The curious case of Andre Drummond

Andre Drummond
Photo: Alyssa Blayney

NOTE: The views expressed in this EDITORIAL do not necessarily reflect the views of Detroit Sports Nation or a majority of its writers and should not be misconstrued as such. The views contained within are the views of the author and the author alone.

It’s only every so often you come across a player in any sport that is as talented as they are physically imposing. You probably rattled off a few names of players who fit the bill, but think about why they stood out. They usually can’t be matched in any capacity. They overpower their opponents and earn the undying love of the city they represent. That’s what Detroit Pistons center Andre Drummond is…. when he wants to be.

There is no question about Drummond’s talent. He’s a constant 20-point, 20-rebound threat that stands at 6’11, 280 pounds, and can jump and run with any center in the league. So then why does his play seem so inconsistent, and why is he not loved by the fans like a superstar center should be?

His play seems inconsistent because his talent level is so high, but his effort and energy almost never match it. To be fair, he averages 14.7 points, and 13.4 rebounds per game. You can’t get much more consistent than that. The biggest problem with Drummond, aside from his historically bad free-throw shooting, is his demeanor on the court. He appears inconsistent because his attitude is. He’s not always engaged, not always focused, and while it doesn’t have a huge impact on his numbers, it does impact his play and importance, mainly on the defensive end.

Generally, the games in which you can tell Drummond has his mind elsewhere are the games he’s slow to rotate, not in the right spot, not closing out on his man, etc. That, along with his free-throw shooting, is undoubtedly where the frustration of the fans comes from. However, it’s begun to create a false narrative surrounding Detroit’s literal centerpiece. What I have heard from fans, and what I even started to believe was that Drummond’s inefficiencies really showed up against the cream of the crop at his position. Whenever Drummond was matched up with a better center, he would just get worked over. I dove into the numbers expecting that to be the case, an it’s not… at all.

I took the games the Pistons have played this year where Drummond was matched-up with consensus top ten centers in the league. I took his averages against Brook Lopez (Nets), Dwight Howard (Hawks), Marc Gasol (Grizzlies), DeAndre Jordan (Clippers). Karl-Anthony Towns (Timberwolves), DeMarcus Cousins (Kings), Hassan Whiteside (Heat), and Al Horford (Celtics).*

*I initially wanted to add Rudy Gobert (Jazz) into the mix, but the Pistons have yet to play Utah this season.

What I found shocked me. Drummond has played 11 total games against the eight centers listed above and has averaged 15.3 points, and 14.5 rebounds in those contests, both above his season averages. The opponents combined to average slightly higher scoring at 15.9 points per game, but significantly lower rebound totals at just 9.5 per game.

What does that tell us? Those numbers indicate that Drummond actually plays better against those considered to be the cream of the crop. So his performance against the best of the bets in the NBA shouldn’t be an issue. What is much more fascinating however is the issue of Drummond’s maturity. First things first, he’s only 23 years old . If an NBA players enters his prime around 26-30, Drummond still has at least three years to find his ceiling. That’s scary. The flip side to him being 23 though, is that he’s already five years into his NBA career. While he still has all the time in the world to figure it out, fans become impatient when a guy doesn’t make much of a mental jump from 18 to 23.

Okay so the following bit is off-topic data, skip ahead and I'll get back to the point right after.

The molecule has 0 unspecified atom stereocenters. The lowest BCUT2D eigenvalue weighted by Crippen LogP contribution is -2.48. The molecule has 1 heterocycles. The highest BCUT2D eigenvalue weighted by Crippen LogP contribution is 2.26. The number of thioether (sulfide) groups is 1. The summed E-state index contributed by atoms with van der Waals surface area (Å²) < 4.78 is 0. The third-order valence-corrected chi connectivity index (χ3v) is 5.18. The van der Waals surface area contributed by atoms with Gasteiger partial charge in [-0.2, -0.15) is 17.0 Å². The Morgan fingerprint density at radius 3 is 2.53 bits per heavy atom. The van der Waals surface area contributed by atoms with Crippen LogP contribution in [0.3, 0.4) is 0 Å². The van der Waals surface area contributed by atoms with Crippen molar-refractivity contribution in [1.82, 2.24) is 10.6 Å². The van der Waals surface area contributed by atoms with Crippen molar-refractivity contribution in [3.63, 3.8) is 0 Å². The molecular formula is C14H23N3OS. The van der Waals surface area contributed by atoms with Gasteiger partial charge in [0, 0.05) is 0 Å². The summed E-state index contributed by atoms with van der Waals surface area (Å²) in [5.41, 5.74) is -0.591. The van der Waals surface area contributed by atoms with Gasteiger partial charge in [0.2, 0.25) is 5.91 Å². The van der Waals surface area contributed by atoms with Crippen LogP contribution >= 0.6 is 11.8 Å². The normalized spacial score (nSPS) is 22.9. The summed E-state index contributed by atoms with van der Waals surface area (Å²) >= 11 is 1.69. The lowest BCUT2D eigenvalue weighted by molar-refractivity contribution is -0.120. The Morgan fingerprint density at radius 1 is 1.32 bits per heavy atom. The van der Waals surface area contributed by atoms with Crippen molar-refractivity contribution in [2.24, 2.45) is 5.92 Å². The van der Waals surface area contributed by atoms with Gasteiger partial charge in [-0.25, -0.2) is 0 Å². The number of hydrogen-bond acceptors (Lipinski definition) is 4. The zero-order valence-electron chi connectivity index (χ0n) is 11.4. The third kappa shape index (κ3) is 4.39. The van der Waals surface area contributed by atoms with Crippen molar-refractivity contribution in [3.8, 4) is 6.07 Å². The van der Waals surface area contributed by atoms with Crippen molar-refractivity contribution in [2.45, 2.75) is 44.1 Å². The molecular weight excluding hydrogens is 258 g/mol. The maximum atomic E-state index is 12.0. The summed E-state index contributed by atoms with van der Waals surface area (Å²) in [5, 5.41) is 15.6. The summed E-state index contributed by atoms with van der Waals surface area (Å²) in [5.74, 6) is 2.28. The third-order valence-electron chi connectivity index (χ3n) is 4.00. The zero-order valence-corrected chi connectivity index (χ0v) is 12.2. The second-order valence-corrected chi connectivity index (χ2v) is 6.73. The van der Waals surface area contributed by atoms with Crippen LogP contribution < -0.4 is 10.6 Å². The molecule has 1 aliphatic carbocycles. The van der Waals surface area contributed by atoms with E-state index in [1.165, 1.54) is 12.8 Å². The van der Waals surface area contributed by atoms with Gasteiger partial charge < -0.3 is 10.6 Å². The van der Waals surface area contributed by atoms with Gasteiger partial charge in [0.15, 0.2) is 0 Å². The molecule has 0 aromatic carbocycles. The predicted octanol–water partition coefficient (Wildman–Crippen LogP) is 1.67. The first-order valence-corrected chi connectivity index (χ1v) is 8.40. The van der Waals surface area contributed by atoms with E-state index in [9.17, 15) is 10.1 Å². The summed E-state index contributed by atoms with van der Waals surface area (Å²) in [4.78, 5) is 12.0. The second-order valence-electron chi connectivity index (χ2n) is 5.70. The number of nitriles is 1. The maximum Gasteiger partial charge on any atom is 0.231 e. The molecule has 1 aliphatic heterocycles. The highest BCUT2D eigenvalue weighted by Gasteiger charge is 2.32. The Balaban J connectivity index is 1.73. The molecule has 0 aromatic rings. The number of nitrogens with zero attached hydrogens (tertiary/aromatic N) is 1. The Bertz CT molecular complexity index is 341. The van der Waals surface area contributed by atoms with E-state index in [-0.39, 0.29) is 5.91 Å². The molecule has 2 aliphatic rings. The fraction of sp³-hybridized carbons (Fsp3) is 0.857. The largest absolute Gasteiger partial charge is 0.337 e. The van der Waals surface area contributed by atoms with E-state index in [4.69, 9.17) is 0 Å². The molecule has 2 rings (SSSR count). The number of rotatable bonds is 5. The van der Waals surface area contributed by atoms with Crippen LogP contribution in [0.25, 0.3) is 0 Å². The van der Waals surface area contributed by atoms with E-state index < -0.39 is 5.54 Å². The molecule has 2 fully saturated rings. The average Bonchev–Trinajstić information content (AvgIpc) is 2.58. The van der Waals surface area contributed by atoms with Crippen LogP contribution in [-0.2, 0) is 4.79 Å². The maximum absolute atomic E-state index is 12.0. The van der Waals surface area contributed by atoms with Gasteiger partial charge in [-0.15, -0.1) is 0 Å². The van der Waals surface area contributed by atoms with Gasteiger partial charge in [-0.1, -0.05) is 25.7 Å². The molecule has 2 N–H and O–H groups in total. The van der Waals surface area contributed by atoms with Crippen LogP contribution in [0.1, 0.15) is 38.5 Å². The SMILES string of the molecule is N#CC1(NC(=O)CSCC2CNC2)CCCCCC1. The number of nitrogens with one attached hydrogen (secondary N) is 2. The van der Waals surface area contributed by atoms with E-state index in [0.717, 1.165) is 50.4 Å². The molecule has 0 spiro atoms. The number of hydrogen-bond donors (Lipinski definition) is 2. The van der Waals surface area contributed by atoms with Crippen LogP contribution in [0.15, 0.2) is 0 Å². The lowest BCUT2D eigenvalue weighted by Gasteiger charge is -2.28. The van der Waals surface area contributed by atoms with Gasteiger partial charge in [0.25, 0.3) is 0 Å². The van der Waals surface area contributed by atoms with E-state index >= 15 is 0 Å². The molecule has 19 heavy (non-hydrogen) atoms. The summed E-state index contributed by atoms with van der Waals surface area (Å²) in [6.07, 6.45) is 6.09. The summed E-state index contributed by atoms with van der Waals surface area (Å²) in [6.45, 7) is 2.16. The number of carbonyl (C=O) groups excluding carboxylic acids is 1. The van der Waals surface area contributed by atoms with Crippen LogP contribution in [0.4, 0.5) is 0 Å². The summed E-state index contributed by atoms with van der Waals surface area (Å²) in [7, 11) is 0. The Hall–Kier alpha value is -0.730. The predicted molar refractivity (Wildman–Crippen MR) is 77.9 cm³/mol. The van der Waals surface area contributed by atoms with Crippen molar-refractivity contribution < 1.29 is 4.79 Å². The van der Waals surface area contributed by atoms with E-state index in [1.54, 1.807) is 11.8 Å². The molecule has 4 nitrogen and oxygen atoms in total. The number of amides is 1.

It’s incredibly easy to blame Drummond for not wising up by now, but it must also be stated he’s never really had a veteran big man to show him the ropes. Last year was Drummond’s best and not only was he more seasoned as a pro, he also had Anthony Tolliver around as a guy that could offer both advice and experience, that’s not nothing. In former Pistons point guard Chauncey Billups’ “Letter to my Younger Self” published on The Players’ Tribune, he cited the influence of Sam Mitchell who averaged less than nine points and one assists in a 13 year NBA career. Obviously Chauncey and Andre are different people, but it goes to show how far that mentor or that voice can go for a guy, especially one as young as Drummond.

So where does the hate come from? Is it only his shooting? Are you willing to overlook all of his other talents and his massive potential because you wrongfully believe that you can do one single aspect of his job better than he can? I sincerely hope not.

Do you believe Drummond can’t be the best player on a championship team? That’s a fair argument, but it offers an easy counterpoint. Drummond doesn’t have to be the Pistons best player. This year, he is, but that can change. Just because you can’t build a championship team around Drummond doesn’t mean he can’t be part of a championship team.

Trade him for assets? Depends on the haul, and whether or not you’re really willing to give up what looks like a minimum of another seven years of dominance from a player that’s never really had a concerning injury to speak of.

The reaction and aura to Drummond is fascinating because he’s not the most loved or easiest to root for, but he does perform, and performs well on most nights. The unlike-ability of Drummond sort of clouds that and has fans grasping at straws that really aren’t there in order to justify their displeasure with Detroit’s star. If you take a step back and evaluate Drummond for what he is, and what he has the potential to be, you might find a different and more accurate reality.